The early environment is thought to be a critical period in understanding the cognitive health disparities African Americans face today. Much is known about the positive role enriching environments have in mid- and late-life and the negative function adverse experiences have in childhood; however, little is known about the relationship between enriching childhood experiences and late life cognition. The current study examines the link between variety of enriching early life activities with late life cognitive functioning in a sample of sociodemographic at-risk older adults.
This study used data from African Americans from the Brain and Health Substudy of The Baltimore Experience Corps Trial (M = 67.2, SD = 5.9; N = 93). Participants completed a battery of neuropsychological assessments and a seven-item retrospective inventory of enriching activities before age 13.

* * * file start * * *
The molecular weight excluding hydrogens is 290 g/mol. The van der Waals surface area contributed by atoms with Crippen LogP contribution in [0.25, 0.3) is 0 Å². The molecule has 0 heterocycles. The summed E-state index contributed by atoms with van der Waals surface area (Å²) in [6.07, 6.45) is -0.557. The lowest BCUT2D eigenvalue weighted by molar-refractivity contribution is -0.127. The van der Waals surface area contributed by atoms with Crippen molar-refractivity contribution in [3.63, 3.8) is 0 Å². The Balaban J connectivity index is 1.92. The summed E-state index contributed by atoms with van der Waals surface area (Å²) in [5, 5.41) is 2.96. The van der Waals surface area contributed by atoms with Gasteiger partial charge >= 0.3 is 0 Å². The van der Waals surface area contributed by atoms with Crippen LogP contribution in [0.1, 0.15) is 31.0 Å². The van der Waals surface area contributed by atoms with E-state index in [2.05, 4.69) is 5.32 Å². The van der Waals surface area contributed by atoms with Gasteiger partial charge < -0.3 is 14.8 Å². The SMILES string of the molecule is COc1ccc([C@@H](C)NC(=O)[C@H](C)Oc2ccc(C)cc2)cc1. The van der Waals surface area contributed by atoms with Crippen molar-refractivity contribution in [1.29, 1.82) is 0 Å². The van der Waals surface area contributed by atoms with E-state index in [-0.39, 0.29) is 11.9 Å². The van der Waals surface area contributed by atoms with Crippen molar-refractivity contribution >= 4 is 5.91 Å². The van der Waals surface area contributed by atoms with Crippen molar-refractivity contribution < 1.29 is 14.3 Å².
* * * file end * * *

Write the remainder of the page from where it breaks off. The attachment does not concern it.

Findings revealed that a greater enriching early life activities score was linked to favorable outcomes in educational attainment, processing speed, and executive functioning.
Results provide promising evidence that enriching early environments are associated with late life educational and cognitive outcomes. Findings support the cognitive reserve and engagement frameworks and have implications to extend lifespan prevention approaches when tackling age-related cognitive declines, diseases, and health disparities.